The proposed Davis Winery expansion application more than triples annual production, nearly doubles cave area, and quintuples both the number of employees and visitors, all equaling huge traffic increases.  Commercial trucking, employees and visitors all further crowd the Silverado Trail.  
Where will the water come from to support increases such as those proposed by Davis Winery?  Do they have a well that can support that increase or will they drain their neighbors’ wells?  Here, too, we have gone beyond carrying capacity.

The Planning Commission and Board of Supervisors must protect the people who have lived here for decades.  Their duty is not to commercial growth.

The Davis application to modify previous project approvals asks to allow the following:

*increase annual production from 30,000 to 100,000 gallons 

*expand the cave area from 13,350 sq. ft. to 24,170 sq. ft.

*installation of two outdoor fermentation tanks on a previously approved outdoor work area

*increase employees from 5 full-time to 25 full-time

*increase daily tours and tastings by appointment only from 20 visitors on weekdays and 34 visitors on weekends and holidays to a maximum of 200 visitors per day, 800 maximum per week from June 1 to October 31, a maximum of 100 visitors per day, 350 maximum per week from November 1 to November 30 and February 1 to May 31, and a maximum of 75 visitors per day, 250 maximum per week from December 1 to January 31 (tours and tastings will continue to include food pairing)

*increase marketing events from two per month with up to 50 guests at each event and two per year with up to 100 guests at each event (1,400 guests per year) to 24 events per year with up to 100 guests at each event and 15 events per year with up to 200 guests at each event (5,400 guest per year)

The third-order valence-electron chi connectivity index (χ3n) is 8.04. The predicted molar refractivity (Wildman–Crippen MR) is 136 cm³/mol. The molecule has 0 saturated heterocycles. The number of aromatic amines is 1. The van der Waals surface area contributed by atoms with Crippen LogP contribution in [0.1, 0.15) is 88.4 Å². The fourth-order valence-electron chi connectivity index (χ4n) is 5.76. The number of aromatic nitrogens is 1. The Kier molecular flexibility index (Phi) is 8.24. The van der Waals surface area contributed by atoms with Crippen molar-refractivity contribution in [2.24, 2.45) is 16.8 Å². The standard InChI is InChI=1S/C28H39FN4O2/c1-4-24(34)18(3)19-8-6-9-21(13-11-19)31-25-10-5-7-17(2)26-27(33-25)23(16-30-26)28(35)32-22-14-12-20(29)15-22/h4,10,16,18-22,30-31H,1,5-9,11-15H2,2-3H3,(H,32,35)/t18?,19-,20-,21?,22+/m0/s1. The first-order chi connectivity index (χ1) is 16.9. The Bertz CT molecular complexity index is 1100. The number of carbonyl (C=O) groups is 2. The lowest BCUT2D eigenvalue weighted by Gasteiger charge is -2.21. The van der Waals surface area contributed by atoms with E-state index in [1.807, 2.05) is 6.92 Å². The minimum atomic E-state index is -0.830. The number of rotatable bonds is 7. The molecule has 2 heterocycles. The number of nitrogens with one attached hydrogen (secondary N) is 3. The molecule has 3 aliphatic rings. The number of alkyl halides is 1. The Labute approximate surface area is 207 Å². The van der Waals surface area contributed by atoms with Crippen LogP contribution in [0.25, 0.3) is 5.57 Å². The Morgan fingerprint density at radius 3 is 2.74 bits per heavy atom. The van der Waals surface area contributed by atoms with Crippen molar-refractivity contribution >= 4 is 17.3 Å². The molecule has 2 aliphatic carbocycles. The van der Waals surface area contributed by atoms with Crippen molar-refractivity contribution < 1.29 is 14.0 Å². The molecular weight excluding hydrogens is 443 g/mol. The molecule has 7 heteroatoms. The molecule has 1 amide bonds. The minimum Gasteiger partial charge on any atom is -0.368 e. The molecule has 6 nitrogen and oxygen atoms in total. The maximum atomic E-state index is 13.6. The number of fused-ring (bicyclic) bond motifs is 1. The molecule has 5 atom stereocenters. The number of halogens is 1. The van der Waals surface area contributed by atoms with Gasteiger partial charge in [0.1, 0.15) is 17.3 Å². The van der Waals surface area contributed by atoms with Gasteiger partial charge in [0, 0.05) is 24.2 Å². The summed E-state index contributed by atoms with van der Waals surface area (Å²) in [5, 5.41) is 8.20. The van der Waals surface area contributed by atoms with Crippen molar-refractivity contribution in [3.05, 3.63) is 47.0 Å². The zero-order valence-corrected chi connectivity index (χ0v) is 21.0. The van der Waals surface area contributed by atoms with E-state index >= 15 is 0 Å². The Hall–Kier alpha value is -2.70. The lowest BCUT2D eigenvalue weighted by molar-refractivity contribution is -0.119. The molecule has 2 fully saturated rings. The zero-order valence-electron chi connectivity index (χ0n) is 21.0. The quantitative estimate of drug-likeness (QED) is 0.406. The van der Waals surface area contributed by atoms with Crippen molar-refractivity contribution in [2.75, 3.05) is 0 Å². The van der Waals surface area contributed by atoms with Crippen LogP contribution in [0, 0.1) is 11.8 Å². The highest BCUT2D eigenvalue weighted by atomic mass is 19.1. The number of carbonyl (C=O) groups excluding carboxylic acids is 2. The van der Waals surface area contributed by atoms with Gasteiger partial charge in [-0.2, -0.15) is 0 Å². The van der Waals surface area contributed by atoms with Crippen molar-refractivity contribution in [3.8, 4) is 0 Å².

All within the Ag Watershed.
Davis Estates project page


This project is located on a ±114.7 acre site within the AW (Agricultural Watershed) zoning district, on the east side of a private road, ±.9 miles south of its intersection with Sage Canyon Road (State Highway 128), across from the Lake Hennessey boat launch,  This 20,000 gallon winery seeks for approval to: 

*construct a new, two story winery administrative/agricultural equipment storage building

*increase by-appointment tours and tastings

*increase the winery’s marketing program

*add additional employees

*add additional parking spaces

*add on-premises consumption of wine in accordance with Business and Professions Code

*In addition, the project includes a Variance request to allow construction of the new winery administration building/agricultural storage building 118 feet from the private road in lieu of the required 300 ft. winery road setback

*an Exception to the County Road and Street Standard for selective reduction in the width of the private access road

*an Exception to the Conservation Regulations.

Gandona Project Page

These projects are all within our zoned Ag Watershed lands.  Are these expansions appropriate for zoning and location? Do they serve our community or primarily the industry? And what is the impact on our environment?